Losing workers to authoritarian crackdowns, politicians in Hong Kong are attempting to incentivize talent to come to Hong Kong through a series of financial incentives.
- “Hong Kong Chief Executive John Lee unveiled a series of new measures designed to proactively trawl the world for talents during his inaugural policy address on [October 19], while underscoring the need to strengthen national security,” says Forbes.
- The program involves the introduction of a two-year visa for workers making at least $318,000 per year and graduates of the top 100 universities in the world with several years of on-the-job experience. It also offers incentives for home buying and permanent residency.
- “In his first policy address since taking office in July, Lee said the government will set aside 30 billion Hong Kong dollars ($3.8 billion) to attract businesses to the city, and launch a so-called top talent pass scheme to entice talents to pursue their careers in Hong Kong,” says CNBC.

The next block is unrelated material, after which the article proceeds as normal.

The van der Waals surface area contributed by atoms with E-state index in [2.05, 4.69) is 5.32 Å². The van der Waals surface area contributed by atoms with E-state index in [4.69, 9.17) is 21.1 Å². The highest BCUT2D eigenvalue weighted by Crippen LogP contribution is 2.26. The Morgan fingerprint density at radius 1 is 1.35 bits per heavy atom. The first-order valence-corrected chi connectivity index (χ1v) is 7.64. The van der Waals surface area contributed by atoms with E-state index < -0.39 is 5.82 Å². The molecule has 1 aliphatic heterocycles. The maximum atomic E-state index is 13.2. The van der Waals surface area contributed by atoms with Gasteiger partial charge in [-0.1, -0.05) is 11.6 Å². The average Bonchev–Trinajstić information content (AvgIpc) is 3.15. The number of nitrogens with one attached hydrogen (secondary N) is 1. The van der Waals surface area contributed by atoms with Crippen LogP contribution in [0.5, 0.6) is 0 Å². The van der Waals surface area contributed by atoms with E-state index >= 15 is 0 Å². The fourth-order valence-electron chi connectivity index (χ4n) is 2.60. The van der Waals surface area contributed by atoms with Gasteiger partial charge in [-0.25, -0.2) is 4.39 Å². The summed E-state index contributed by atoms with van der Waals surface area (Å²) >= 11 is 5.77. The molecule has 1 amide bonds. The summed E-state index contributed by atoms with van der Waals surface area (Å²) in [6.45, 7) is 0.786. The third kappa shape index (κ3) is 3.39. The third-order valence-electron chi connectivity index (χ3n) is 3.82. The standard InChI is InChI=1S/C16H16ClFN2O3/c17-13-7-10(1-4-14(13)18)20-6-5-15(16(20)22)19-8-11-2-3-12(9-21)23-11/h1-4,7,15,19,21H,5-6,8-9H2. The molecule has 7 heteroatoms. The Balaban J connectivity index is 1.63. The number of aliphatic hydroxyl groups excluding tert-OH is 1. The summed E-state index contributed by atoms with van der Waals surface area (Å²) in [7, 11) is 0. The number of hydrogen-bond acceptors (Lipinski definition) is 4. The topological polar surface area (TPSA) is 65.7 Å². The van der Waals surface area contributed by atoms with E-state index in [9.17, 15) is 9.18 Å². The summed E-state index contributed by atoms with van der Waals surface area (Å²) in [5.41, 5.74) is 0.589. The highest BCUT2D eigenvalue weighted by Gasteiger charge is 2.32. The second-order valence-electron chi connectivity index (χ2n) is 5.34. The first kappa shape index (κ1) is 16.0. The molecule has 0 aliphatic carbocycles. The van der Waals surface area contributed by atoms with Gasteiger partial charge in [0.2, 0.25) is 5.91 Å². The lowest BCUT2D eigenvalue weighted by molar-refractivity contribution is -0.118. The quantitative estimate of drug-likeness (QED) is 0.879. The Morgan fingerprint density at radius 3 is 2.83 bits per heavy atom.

- Lee’s policies are also aiming to make Hong Kong more attractive for business, finance, and tech.
Why it’s news
Thousands of key financial figures and talented workers have been chased out of Hong Kong by China’s “zero-COVID” policy and political crackdowns on Hong Kong. Its workforce has shrunk by at least 140,000 people.
Chief Executive Lee hopes that he can create enough incentives to draw in fresh talent from mainland China and around the world as COVID policies loosen up.
“The pandemic has had an impact … but since we have transited from chaos to governance, and from governance to prosperity, we do not only have our intrinsic advantages, but also many new opportunities. Now with a series of tailor-made measures, I am confident that we can attract talents,” says Lee.
“The Hong Kong government’s unwillingness to diverge significantly from China’s zero-COVID policy has become a catalyst for many businesses and executives to relocate to places like Singapore that have already fully reopened. The labor force in Hong Kong plunged to a decade-low of around 3.75 million between March and May, followed by a slight rebound, according to government data. Meanwhile, new visa applications for overseas workers in Hong Kong have dropped by two-thirds over the past four years, government data in 2021 shows,” says Forbes.